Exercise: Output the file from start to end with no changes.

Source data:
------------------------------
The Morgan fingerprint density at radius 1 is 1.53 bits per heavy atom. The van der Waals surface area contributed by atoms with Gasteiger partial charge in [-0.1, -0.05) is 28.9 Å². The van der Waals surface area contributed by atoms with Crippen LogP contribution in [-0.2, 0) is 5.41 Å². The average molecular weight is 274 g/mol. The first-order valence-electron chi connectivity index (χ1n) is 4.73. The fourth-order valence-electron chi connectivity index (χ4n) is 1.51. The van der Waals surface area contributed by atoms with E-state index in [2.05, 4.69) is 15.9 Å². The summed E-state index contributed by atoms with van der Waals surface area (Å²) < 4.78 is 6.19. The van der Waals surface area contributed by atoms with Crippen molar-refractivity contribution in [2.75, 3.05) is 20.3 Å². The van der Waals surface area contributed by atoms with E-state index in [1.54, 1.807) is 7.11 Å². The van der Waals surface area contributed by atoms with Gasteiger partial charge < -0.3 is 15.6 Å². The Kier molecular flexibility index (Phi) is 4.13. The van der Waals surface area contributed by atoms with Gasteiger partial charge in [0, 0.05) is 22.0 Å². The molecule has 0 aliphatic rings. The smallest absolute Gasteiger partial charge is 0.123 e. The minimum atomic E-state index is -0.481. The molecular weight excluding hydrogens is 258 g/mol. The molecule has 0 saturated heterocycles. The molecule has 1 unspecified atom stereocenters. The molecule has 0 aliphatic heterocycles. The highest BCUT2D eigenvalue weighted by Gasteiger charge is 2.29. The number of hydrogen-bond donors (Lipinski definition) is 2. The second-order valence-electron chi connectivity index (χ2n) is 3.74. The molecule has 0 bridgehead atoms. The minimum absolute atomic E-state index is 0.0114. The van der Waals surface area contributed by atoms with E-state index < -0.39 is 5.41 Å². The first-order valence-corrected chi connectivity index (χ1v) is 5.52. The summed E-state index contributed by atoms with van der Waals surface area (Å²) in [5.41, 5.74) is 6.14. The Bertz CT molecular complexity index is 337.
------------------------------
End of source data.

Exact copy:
The Morgan fingerprint density at radius 1 is 1.53 bits per heavy atom. The van der Waals surface area contributed by atoms with Gasteiger partial charge in [-0.1, -0.05) is 28.9 Å². The van der Waals surface area contributed by atoms with Crippen LogP contribution in [-0.2, 0) is 5.41 Å². The average molecular weight is 274 g/mol. The first-order valence-electron chi connectivity index (χ1n) is 4.73. The fourth-order valence-electron chi connectivity index (χ4n) is 1.51. The van der Waals surface area contributed by atoms with E-state index in [2.05, 4.69) is 15.9 Å². The summed E-state index contributed by atoms with van der Waals surface area (Å²) < 4.78 is 6.19. The van der Waals surface area contributed by atoms with Crippen molar-refractivity contribution in [2.75, 3.05) is 20.3 Å². The van der Waals surface area contributed by atoms with E-state index in [1.54, 1.807) is 7.11 Å². The van der Waals surface area contributed by atoms with Gasteiger partial charge < -0.3 is 15.6 Å². The Kier molecular flexibility index (Phi) is 4.13. The van der Waals surface area contributed by atoms with Gasteiger partial charge in [0, 0.05) is 22.0 Å². The molecule has 0 aliphatic rings. The smallest absolute Gasteiger partial charge is 0.123 e. The minimum atomic E-state index is -0.481. The molecular weight excluding hydrogens is 258 g/mol. The molecule has 0 saturated heterocycles. The molecule has 1 unspecified atom stereocenters. The molecule has 0 aliphatic heterocycles. The highest BCUT2D eigenvalue weighted by Gasteiger charge is 2.29. The number of hydrogen-bond donors (Lipinski definition) is 2. The second-order valence-electron chi connectivity index (χ2n) is 3.74. The molecule has 0 bridgehead atoms. The minimum absolute atomic E-state index is 0.0114. The van der Waals surface area contributed by atoms with E-state index < -0.39 is 5.41 Å². The first-order valence-corrected chi connectivity index (χ1v) is 5.52. The summed E-state index contributed by atoms with van der Waals surface area (Å²) in [5.41, 5.74) is 6.14. The Bertz CT molecular complexity index is 337.